• Demonstrate real-time shortwave propagation based on realistic space weather information.
  • Estimate and visualize shortwave propagation between any two points on the Earth selected by the user.
  • Web application-in-aid for shortwave broadcasting, aviation communications, amateur radio, etc.
The National Institute of Information and Communications Technology (NICT, President: TOKUDA Hideyuki, Ph.D.), in collaboration with Electronic Navigation Research Institute, National Institute of Maritime, Port and Aviation Technology (ENRI, Director General: FUKUDA Yutaka) and Chiba University (President: TOKUHISA Takeshi), has started the service of shortwave propagation simulator (HF-START). It provides real-time shortwave propagation that reflects real space weather information from ground-based observations and model calculations. The HF-START web system has been successfully developed and is now available at https://hfstart.nict.go.jp/.
The web calculation function of this system allows shortwave propagation between any two points in Japan based on real-time GNSS observations and between any two points on the Earth based on model-based space weather information. Real-time estimation is possible. The calculation in the past and up to about 1 day ahead in the future is also possible. In addition to amateur radio, HF-START is expected to benefit efficient frequency operation of aviation communications that relies on shortwave in the polar route.


Figure 1
Figure 1. Visualization of shortwave propagation by HF-START.
The radio wave propagation paths at 3, 6 and 9 MHz transmitted from Tokyo to Hokkaido, and from Tokyo to Kagoshima are shown. The radio propagation at 12 MHz is also calculated, but is not displayed because the 12 MHz does not reach the destination.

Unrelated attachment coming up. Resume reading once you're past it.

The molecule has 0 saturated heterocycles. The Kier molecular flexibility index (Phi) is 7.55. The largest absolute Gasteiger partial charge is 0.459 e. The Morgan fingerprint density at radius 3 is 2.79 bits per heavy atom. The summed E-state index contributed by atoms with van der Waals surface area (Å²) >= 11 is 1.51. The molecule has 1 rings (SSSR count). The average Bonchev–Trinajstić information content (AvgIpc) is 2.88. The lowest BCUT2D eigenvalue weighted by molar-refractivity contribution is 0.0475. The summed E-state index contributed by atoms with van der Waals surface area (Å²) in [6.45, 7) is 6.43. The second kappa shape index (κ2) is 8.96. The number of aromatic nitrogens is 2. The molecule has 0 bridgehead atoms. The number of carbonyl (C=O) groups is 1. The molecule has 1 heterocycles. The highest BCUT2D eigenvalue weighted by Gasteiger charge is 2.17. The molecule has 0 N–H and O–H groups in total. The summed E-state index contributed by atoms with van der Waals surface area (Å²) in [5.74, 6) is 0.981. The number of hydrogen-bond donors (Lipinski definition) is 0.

[Click picture to enlarge]
Communication and positioning technologies play an important role in social infrastructure in various fields today. The ionosphere has regular temporal cycles and fluctuates greatly every day associated with solar activity and space environment. Of benefit to us is the fact that ionosphere is good at refracting shortwave, which is why we can hop shortwave signals off the ionosphere to communicate with people over large distances. 
Shortwave band has been used for communication and broadcasting for a long time, and are still widely used in radio broadcasting, aviation communication, amateur radio, etc. Ionospheric variation, however, has a great influence on the propagation of radio waves. Communication environment such as the communication range and usable frequency changes significantly due to the influence of the ionospheric fluctuation. Thus, fluctuations in the ionosphere affect the operation of shortwave broadcasting, aviation communications, and amateur radio.
There have been websites that provide estimated information on how radio wave propagation changes due to such ionospheric fluctuations. The problem is that it is based on a simple model and does not reflect realistic ionospheric fluctuations.


We have developed a shortwave propagation simulator HF-START that estimates and provides shortwave propagation information in real-time under realistic ionospheric fluctuations based on ground-based observations and model calculations. We open real-time information estimated by HF-START, and the web application at https://hfstart.nict.go.jp/.
Figure 1 shows an example of visualization of shortwave propagation by HF-START. In this system, the user can check the radio wave propagation information that is updated in real-time. As shown in Figure 2, the user can also use the web application to estimate and visualize radio wave propagation by specifying any frequency in the range of 3-30 MHz, any two points on the Earth, and any transmission angle. The date and time can be set retroactively to the past (after 2016), to the real-time, and in the future (up to about 1 day ahead).
Figure 2
Figure 2. Input screen of the web calculation function
The user can set radio wave propagation conditions between arbitrary points.
The system can be used to visualize the radio propagation path and clarify whether it is affected by space weather when the shortwave you are using does not reach the destination, or when you can listen shortwave broadcasted from the far source that normally you cannot hear. Furthermore, in addition to amateur radio, it is expected to benefit efficient frequency operation of the aircrafts that use shortwave in polar route.

Future Prospects

We are conducting research and development to extend the HF-START to estimate radio wave propagation not only in the shortwave band but also in other frequency bands. In addition, we will evaluate the simulator accuracy and improve it by comparing it with radio wave propagation observations.